Device made of fused protein partners is shown to be reversible and highly sensitive
Improving significantly on an early prototype, Johns Hopkins University researchers have found a new way to join two unrelated proteins to create a molecular switch, a nanoscale "device" in which one biochemical partner controls the activity of the other. Lab experiments have demonstrated that the new switch performs 10 times more effectively than the early model and that its "on-off" effect is repeatable.
The new technique to produce the molecular switch and related experimental results are reported in the November issue of the journal Chemistry & Biology. The paper builds on earlier research, led by Marc Ostermeier, which demonstrated that it was possible to create a fused protein in which one component sends instructions to the other. The second then carries out the task. "Last year, we reported that wed used protein engineering techniques to make a molecular switch, putting together two proteins that normally had nothing to do with one another, but the switching properties of that version were insufficient for many applications," said Ostermeier, an assistant professor in the Department of Chemical and Biomolecular Engineering at Johns Hopkins. "With the new technique, weve produced a molecular switch thats over 10 times more effective. When we introduce this switch into bacteria, it transforms them into a working sensor."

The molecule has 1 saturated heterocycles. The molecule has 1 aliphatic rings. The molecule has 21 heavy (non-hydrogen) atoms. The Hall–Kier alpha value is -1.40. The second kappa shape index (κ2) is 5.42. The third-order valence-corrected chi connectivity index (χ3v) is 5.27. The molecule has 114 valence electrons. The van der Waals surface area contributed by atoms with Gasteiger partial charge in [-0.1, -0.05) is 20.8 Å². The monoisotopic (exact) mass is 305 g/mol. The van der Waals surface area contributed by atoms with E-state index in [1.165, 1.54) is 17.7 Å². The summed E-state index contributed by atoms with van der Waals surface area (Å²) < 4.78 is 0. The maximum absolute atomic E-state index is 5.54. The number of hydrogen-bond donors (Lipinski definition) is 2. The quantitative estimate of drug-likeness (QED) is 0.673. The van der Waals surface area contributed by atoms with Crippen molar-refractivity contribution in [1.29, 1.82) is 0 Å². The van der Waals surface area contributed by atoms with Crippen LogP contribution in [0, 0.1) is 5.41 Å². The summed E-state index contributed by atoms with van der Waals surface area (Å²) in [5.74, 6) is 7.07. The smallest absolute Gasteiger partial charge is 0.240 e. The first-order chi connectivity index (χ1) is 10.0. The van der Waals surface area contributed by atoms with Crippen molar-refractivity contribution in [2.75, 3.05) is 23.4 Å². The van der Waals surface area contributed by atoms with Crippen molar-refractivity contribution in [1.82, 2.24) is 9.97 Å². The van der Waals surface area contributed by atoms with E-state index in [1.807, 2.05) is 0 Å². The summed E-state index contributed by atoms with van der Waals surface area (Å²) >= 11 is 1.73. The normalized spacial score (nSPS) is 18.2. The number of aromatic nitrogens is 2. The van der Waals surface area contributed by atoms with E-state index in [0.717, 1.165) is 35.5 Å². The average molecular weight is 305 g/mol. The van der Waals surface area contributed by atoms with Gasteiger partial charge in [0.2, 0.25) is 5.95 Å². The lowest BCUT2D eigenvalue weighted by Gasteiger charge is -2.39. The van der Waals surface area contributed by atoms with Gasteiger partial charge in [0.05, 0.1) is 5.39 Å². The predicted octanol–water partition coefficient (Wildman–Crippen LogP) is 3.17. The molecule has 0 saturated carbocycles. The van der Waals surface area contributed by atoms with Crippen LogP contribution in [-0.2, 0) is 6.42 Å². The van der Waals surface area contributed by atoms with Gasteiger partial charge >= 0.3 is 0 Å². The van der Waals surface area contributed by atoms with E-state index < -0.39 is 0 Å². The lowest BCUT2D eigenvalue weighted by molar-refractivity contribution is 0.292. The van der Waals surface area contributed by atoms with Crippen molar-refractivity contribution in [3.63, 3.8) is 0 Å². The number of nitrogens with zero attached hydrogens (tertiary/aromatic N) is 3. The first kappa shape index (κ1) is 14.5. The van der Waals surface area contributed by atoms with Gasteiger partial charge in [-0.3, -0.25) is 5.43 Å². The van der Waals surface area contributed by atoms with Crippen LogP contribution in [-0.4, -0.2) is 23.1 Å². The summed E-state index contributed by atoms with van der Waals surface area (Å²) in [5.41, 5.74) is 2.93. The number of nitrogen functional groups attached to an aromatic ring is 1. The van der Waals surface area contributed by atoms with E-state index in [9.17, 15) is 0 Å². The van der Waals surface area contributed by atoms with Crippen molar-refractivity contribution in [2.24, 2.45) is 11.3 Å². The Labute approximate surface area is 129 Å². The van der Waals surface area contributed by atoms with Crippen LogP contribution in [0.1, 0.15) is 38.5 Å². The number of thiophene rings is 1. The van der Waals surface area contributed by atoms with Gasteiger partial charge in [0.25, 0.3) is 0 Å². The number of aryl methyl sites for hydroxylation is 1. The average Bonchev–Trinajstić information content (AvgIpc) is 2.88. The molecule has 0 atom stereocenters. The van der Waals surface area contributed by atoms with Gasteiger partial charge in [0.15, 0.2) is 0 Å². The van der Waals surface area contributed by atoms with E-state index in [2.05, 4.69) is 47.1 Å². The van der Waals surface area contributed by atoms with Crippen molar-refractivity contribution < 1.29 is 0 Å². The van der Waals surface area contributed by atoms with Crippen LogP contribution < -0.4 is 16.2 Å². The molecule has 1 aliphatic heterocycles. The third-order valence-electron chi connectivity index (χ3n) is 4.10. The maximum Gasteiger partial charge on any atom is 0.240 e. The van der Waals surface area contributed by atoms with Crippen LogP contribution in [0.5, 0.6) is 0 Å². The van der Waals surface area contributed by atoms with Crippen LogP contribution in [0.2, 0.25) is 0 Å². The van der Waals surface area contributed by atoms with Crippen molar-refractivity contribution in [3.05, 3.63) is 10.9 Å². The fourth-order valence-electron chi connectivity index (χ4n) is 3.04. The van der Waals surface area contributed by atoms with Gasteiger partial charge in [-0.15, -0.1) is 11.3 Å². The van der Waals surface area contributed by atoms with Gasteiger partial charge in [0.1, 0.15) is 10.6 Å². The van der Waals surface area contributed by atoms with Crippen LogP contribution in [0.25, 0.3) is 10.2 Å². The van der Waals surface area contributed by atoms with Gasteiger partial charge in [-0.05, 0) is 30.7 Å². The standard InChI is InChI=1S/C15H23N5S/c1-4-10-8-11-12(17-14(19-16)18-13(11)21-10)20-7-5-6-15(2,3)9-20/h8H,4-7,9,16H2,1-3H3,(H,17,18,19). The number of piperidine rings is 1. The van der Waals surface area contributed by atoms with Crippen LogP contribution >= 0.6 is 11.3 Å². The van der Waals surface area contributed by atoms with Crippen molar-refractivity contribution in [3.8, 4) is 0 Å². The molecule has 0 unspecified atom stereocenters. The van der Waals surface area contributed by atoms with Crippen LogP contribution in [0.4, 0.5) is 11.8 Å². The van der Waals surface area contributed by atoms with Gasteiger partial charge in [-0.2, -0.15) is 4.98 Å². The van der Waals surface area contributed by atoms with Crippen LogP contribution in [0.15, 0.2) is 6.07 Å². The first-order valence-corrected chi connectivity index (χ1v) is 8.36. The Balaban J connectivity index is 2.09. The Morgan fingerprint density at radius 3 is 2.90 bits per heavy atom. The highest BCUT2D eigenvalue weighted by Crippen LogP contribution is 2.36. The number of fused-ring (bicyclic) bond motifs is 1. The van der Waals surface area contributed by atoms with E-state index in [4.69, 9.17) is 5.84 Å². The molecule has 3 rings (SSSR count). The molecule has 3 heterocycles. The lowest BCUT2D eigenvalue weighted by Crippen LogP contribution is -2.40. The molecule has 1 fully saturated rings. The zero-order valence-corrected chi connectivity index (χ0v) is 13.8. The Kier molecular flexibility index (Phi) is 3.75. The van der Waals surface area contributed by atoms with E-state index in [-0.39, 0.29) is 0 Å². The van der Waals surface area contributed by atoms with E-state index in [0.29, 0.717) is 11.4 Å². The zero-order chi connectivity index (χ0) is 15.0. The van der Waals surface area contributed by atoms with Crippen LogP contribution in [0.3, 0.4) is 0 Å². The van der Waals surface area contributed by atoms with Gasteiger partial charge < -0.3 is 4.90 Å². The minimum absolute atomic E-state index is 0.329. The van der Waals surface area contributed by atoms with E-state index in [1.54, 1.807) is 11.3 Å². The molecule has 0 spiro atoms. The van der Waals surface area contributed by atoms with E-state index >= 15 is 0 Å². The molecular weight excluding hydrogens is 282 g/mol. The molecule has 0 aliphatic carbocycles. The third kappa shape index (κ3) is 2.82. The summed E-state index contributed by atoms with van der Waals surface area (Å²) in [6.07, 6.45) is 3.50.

Phil Sneiderman | EurekAlert!
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